Last night, spiky massage balls in the pockets whilst wearing joggers worked well. This may not help you though as I'm a full time hammock sleeper and tend to stay in position

    On my foam mats, I tend to sleep on my back naturally anyway. Comfy mats and hammocks tend to have me side sleeping.

    Bed of nails? :D
    Snowdonia wildcamper likes this.
  21. Fair Weather Camper

    Fair Weather Camper Thru Hiker

    I am a Yoga teacher (Iyengar) so spend a lot of time working on my, and other people's posture..

    But despite all that I am still a committed side sleeper.
    There is something perhaps primevally comforting about curling up on one's side.?
    .
    However if you are determined - try these things...

    When you first lie down press your elbows down by your sides, with your forearms vertical, lift your chest, and then scoop your shoulders under away from your neck.

    Then lengthen the base of your skull away from your shoulders, so the back of the neck is lengthened, and tuck your pillow tight under your neck as well as your head, so that the edge touches the tops of your shoulders.. This has a pacifying effect on the nerves there.
    https://www.instagram.com/p/BTemxbVjdzh/
    Stay with your knees bent up, them resting against each other, but feet planted as wide as sleeping bag will allow... Advantage of a quilt here perhaps? this broadens the sacrum area - and relieves any tightness there.

    Spend some moments allowing that lower abdominal area (above the sacrum) to spread and become heavier..

    After a while then extend your legs stretching first into the heels, then let your feet roll out to the sides, and see how that feels..

    It's at this point hat those of us with an excessive lordosis (that's me!) or lower back / lumbar issues may experience discomfort, with legs straight, and feel they need to lie on their side with knees bent up.. Something between the knees as @edh has detailed can help with back pain as it stops the pelvis tilting out of alignment, the knees together being narrower - frame wise than the breadth of the pelvis...

    Or just a rolled something - under the back of the knees, to raise them slightly if staying flat on the back.

    I think some of us just aren't built to lie comfortably on our backs.. Women particularly so because of the shape and greater mobility of our pelvis.
    When we do lying on our backs for extended periods in class, eg for pranayama we will take extra height of foam pads under the thoracic region, and in addition under the head..
    This is great for improving lung function.

    Concentrating on the exhalation, has a pacifying effect on the brain, and check that your jaw, and tongue are relaxed.. Tongue shrinking, and resting in the lower palate.. This helps to still some of the internal brain chatter..Have a feeling of space between the eyebrows.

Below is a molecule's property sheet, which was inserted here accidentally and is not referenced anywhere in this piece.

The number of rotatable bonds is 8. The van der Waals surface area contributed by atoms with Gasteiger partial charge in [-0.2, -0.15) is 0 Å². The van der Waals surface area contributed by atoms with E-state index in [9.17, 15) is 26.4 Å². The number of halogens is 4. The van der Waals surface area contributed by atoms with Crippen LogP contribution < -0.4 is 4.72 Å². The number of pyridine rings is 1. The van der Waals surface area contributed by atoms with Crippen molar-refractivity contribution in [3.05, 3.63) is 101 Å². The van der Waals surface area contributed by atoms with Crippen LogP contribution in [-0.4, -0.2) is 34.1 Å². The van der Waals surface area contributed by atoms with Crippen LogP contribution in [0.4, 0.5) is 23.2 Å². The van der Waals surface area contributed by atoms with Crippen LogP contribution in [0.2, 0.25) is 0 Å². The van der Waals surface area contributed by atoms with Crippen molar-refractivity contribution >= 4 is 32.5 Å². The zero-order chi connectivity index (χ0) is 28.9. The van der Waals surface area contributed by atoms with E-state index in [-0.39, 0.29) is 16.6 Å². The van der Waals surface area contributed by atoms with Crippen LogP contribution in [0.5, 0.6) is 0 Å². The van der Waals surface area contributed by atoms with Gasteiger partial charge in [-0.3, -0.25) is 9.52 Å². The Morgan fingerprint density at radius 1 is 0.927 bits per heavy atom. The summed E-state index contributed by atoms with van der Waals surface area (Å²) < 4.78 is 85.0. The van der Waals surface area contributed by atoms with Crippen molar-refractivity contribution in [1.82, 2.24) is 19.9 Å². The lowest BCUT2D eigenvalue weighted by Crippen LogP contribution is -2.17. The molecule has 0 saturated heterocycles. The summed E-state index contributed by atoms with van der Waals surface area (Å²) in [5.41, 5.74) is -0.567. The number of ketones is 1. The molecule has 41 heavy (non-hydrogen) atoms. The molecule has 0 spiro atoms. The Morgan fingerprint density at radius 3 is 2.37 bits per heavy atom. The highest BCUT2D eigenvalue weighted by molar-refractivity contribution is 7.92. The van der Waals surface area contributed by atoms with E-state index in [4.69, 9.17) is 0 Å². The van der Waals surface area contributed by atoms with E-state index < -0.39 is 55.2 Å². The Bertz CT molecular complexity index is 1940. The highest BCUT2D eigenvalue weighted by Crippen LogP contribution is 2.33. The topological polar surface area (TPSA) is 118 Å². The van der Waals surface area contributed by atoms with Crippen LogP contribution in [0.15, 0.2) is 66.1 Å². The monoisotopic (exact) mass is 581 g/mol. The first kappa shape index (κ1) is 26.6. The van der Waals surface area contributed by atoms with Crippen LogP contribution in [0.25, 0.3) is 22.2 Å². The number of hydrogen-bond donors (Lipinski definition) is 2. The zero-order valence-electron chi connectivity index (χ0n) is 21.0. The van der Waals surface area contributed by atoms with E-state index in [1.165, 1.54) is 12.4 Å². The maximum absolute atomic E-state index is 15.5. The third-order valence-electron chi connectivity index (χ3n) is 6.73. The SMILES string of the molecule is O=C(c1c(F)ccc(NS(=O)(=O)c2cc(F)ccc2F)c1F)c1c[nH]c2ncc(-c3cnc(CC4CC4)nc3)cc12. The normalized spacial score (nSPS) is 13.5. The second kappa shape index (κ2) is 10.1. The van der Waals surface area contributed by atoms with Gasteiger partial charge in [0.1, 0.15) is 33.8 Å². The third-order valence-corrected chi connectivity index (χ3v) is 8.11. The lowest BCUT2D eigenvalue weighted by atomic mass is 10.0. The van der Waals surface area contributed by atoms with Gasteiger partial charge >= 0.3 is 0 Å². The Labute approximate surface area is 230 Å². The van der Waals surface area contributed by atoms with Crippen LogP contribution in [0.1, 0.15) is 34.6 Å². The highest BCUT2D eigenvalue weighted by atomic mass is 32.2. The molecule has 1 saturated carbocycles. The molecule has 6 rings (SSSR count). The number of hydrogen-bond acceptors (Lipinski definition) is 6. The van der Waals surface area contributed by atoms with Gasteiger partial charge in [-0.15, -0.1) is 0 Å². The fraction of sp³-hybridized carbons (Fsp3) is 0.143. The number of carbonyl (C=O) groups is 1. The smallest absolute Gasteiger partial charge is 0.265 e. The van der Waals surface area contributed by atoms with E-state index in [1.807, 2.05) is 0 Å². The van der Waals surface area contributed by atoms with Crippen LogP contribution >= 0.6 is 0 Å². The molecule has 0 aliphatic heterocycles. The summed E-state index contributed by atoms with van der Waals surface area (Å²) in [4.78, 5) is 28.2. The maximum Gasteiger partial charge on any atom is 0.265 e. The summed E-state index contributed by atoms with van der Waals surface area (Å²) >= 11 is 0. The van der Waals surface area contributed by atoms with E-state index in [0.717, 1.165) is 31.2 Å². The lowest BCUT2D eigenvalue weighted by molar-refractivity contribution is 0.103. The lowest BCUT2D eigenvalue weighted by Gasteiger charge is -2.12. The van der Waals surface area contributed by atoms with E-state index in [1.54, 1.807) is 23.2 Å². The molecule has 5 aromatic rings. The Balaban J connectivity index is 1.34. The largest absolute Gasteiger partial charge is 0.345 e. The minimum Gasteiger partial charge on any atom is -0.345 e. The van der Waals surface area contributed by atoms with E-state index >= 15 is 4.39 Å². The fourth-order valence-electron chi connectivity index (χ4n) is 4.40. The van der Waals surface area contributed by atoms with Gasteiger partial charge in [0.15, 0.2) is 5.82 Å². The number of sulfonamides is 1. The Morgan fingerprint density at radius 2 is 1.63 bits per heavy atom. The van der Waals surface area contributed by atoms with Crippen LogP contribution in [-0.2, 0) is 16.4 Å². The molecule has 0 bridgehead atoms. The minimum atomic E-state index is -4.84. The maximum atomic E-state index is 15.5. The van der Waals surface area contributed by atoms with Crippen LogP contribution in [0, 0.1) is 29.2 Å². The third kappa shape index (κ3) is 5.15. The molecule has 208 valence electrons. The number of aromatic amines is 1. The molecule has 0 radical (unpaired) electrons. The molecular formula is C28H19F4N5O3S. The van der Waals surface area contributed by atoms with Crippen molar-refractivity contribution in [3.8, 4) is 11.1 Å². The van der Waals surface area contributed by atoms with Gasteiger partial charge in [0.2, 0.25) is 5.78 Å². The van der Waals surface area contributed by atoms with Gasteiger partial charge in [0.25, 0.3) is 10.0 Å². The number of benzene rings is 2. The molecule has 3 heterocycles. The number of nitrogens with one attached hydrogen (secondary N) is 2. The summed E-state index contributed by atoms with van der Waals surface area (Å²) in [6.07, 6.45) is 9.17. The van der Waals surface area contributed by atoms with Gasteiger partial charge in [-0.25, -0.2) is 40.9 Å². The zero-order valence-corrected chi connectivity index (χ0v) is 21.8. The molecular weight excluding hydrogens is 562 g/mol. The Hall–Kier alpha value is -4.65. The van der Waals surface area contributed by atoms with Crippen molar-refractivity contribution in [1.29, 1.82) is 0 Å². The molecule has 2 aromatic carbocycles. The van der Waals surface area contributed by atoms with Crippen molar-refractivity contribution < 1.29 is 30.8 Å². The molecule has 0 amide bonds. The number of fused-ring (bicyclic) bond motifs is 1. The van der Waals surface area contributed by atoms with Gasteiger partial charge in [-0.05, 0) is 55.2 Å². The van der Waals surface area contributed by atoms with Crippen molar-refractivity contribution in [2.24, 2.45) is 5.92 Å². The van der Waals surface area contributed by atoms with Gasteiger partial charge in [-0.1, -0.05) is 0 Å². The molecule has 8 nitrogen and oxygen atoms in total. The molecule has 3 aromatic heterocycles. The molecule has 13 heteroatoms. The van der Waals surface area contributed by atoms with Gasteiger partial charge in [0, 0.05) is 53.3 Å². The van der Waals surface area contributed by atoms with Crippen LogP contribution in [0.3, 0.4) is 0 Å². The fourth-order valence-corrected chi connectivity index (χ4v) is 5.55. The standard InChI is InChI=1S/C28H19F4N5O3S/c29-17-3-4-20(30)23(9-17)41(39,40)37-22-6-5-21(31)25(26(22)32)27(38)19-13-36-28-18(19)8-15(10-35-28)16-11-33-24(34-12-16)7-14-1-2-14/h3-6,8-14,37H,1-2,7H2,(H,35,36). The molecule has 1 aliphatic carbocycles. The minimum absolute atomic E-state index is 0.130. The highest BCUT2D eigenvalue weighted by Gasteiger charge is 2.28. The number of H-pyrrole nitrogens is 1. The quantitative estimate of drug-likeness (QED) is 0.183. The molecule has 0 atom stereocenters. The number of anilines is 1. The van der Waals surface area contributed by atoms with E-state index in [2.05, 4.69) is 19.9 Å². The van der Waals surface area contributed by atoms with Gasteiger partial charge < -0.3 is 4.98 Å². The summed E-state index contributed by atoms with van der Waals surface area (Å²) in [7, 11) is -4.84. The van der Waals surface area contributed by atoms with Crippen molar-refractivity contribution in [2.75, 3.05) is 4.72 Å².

Personally I am averse to my usual hiking companion lying on his back because of that tendency towards snoring..

    I carry a lovely thick, wide, deep neo air, which is as comfy as the bed at home, so I can sleep how I like - usually in something like the recovery position, but i do move around a lot at night - I think the body moves when it feel the need to - I'm not sure this is a bad thing as it means different muscle groups will be in diffent positions so there is possibly less stiffness by morning? .. I also spend a bit of time crafting a nice pillow from various items... Without that I find my neck aches when on my side.

    The thicker pad, although heavier is worth it imo, a good night's sleep makes a hard day's walking not only possible, but enjoyable too..

    But like they say HYOH
    Last edited: Nov 3, 2018
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  22. shetland_breeder

    shetland_breeder Trail Blazer

    You might find this paper https://www.ncbi.nlm.nih.gov/pmc/articles/PMC1119282/ of interest.

    Lying on your back is not mentioned at all. I always associate it with Alexander Solzhenitsyn's 'One day in the life if Ivan Denisovitch' in which the prisoners are required to sleep on their backs with their arms outside the bedclothes.
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  23. Fair Weather Camper

    Fair Weather Camper Thru Hiker

    Definitely learning to sit, keel, and squat comfortably on the ground is great for feet, ankles, knees, hips, pelvic floor, spine, and intestines.

    Not so great for the manufacturers of camp chairs ... :angelic:
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  24. Clare

    Clare Section Hiker

    [QUOTE="Fair Weather Camper, post: 108546, member: 421”]

    Not so great for the manufacturers of camp chairs ... :angelic:[/QUOTE]

    :cautious: Next improved iteration coming up soon.
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  25. Fair Weather Camper

    Fair Weather Camper Thru Hiker

    :cautious: Next improved iteration coming up soon.[/QUOTE]

    Oh i didn't mean your lovely chairs @Clare - :inlove: they are designed for extended periods of glorious indolence, intended for whiling a zero day, mongst the bosky Pyrenean glades.

    Quite a different, and most marvelous thing .. :geek:

    Compared with crouching over a gas stove :bag:
    Last edited: Nov 3, 2018